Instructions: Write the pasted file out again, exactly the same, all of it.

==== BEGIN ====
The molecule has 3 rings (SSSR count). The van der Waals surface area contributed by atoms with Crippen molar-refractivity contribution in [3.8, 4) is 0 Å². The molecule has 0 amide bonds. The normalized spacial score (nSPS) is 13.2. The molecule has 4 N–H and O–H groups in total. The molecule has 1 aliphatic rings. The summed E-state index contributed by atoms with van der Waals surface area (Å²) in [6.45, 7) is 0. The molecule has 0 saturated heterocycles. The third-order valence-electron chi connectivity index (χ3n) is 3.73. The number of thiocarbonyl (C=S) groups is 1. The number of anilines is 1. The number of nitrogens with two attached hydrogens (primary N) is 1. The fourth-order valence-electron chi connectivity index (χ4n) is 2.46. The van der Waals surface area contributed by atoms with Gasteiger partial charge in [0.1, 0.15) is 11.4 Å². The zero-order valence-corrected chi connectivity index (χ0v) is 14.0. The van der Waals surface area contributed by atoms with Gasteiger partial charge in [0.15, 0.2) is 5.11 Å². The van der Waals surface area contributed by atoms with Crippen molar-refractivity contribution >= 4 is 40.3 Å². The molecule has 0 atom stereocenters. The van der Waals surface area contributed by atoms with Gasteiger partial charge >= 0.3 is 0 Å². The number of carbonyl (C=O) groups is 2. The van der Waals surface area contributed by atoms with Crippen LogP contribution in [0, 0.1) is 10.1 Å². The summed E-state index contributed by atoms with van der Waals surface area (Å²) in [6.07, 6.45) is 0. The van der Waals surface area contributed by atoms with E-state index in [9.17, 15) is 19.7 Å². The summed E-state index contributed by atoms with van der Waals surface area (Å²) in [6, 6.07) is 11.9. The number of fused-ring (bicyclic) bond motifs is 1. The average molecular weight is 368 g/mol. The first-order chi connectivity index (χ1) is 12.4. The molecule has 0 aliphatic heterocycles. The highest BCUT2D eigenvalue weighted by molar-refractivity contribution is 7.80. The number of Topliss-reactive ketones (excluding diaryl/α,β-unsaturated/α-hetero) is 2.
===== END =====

The molecule has 3 rings (SSSR count). The van der Waals surface area contributed by atoms with Crippen molar-refractivity contribution in [3.8, 4) is 0 Å². The molecule has 0 amide bonds. The normalized spacial score (nSPS) is 13.2. The molecule has 4 N–H and O–H groups in total. The molecule has 1 aliphatic rings. The summed E-state index contributed by atoms with van der Waals surface area (Å²) in [6.45, 7) is 0. The molecule has 0 saturated heterocycles. The third-order valence-electron chi connectivity index (χ3n) is 3.73. The number of thiocarbonyl (C=S) groups is 1. The number of anilines is 1. The number of nitrogens with two attached hydrogens (primary N) is 1. The fourth-order valence-electron chi connectivity index (χ4n) is 2.46. The van der Waals surface area contributed by atoms with Gasteiger partial charge in [0.1, 0.15) is 11.4 Å². The zero-order valence-corrected chi connectivity index (χ0v) is 14.0. The van der Waals surface area contributed by atoms with Gasteiger partial charge in [0.15, 0.2) is 5.11 Å². The van der Waals surface area contributed by atoms with Crippen molar-refractivity contribution >= 4 is 40.3 Å². The molecule has 0 atom stereocenters. The van der Waals surface area contributed by atoms with Gasteiger partial charge >= 0.3 is 0 Å². The number of carbonyl (C=O) groups is 2. The van der Waals surface area contributed by atoms with Crippen LogP contribution in [0, 0.1) is 10.1 Å². The summed E-state index contributed by atoms with van der Waals surface area (Å²) in [6.07, 6.45) is 0. The van der Waals surface area contributed by atoms with E-state index in [9.17, 15) is 19.7 Å². The summed E-state index contributed by atoms with van der Waals surface area (Å²) in [6, 6.07) is 11.9. The number of fused-ring (bicyclic) bond motifs is 1. The average molecular weight is 368 g/mol. The first-order chi connectivity index (χ1) is 12.4. The molecule has 0 aliphatic heterocycles. The highest BCUT2D eigenvalue weighted by molar-refractivity contribution is 7.80. The number of Topliss-reactive ketones (excluding diaryl/α,β-unsaturated/α-hetero) is 2.